Still not convinced, ask Bob Schulz. On July 19, 2004, approximately 550 people from nearly every state of the Union gathered in the ballroom at the National Press Club in Washington DC. They again, were there awaiting a formal response from high ranking federal officials to a May 10 letter respectfully requesting those officials to attend the July 19 meeting and to respond to the We the People's (I am a member of WTP) Petitions for Redress of Grievances regarding the government's violation of the taxing, war powers, privacy, and, most of all, the money clauses of the Constitution and the Bill of Rights (including questions like mine).

As has been its established practice, the government once more, chose to ignore WTP and their Petitions. The officials didn't send anyone to meet with WTP, to address the issues or to respond to the Petitions by at least letting WTP know when they would answer their questions. Not the President, not the Treasury Secretary, not Congress, not even Rep. Ron Paul: "The Taxpayers' Best Friend!" The definition of "taxpayer", found in Section 7701(a)(14) and Section 1313(b), states, "The term 'taxpayer' means any person subject to any internal revenue tax under the applicable revenue law." What about "The 'Nontaxpayers'' Best Friend ??? (from the IRS [.pdf] and from Dave Champoin)" The courts gave a definition of "nontaxpayer" in Long v. Rasmussen [1922] and again in Economy Plumbing & Heating v. United States [1972]:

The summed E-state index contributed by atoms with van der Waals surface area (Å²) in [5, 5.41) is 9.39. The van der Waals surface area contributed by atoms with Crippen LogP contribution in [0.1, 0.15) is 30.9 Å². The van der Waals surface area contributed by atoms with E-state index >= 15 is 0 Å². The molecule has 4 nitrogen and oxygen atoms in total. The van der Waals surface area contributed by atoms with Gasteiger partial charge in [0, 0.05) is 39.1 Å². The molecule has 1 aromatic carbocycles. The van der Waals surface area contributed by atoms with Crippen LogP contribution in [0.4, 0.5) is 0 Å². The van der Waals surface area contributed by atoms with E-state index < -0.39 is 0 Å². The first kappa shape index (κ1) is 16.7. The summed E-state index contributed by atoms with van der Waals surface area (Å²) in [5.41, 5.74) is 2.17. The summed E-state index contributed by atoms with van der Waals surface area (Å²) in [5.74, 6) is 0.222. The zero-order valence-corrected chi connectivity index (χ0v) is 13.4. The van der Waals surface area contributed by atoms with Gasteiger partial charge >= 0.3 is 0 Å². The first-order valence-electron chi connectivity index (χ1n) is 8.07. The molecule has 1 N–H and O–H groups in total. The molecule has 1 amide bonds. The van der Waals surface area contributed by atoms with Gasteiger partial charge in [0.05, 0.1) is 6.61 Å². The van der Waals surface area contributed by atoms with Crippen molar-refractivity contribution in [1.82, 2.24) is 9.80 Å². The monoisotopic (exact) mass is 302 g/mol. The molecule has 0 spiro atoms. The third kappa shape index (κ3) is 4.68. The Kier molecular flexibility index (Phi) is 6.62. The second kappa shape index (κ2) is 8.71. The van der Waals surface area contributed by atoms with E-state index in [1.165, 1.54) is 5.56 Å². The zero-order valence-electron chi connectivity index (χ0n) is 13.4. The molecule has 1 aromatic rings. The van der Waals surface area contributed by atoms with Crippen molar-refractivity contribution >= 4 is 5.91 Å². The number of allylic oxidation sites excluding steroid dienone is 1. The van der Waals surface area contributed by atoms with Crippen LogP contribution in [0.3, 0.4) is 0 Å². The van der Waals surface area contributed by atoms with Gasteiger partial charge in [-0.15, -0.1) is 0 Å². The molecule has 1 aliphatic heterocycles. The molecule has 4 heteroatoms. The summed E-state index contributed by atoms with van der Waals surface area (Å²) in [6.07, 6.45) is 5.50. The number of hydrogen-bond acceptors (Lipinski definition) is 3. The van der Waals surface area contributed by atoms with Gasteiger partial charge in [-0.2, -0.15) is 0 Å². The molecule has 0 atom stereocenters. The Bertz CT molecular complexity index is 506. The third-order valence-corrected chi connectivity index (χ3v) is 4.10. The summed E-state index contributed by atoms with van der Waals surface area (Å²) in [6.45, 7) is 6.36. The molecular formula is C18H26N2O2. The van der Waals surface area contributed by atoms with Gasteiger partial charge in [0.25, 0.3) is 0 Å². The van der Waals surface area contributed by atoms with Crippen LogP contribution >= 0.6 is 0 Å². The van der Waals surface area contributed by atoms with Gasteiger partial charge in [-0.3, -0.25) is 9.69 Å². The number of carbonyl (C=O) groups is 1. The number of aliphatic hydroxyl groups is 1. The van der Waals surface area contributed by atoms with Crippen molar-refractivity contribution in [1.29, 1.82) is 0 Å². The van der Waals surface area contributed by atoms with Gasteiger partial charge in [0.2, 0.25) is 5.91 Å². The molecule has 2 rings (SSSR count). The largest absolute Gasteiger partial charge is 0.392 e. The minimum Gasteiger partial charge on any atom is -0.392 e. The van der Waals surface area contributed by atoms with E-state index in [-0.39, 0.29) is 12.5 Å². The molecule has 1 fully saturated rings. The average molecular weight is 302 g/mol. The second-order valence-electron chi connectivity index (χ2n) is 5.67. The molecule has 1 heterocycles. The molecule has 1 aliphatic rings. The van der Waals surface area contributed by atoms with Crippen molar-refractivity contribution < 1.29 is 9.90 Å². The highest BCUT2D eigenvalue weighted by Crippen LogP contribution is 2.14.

"Revenue Laws [i.e., IRC or Title 26] relate to taxpayers, and not to nontaxpayers. The latter are without their scope. No procedures are prescribed for nontaxpayers, and no attempt is made to annul any of their rights or remedies in due course of law. With them [nontaxpayers], Congress does not assume to deal, and they are neither of the subject nor of the object of federal revenue laws."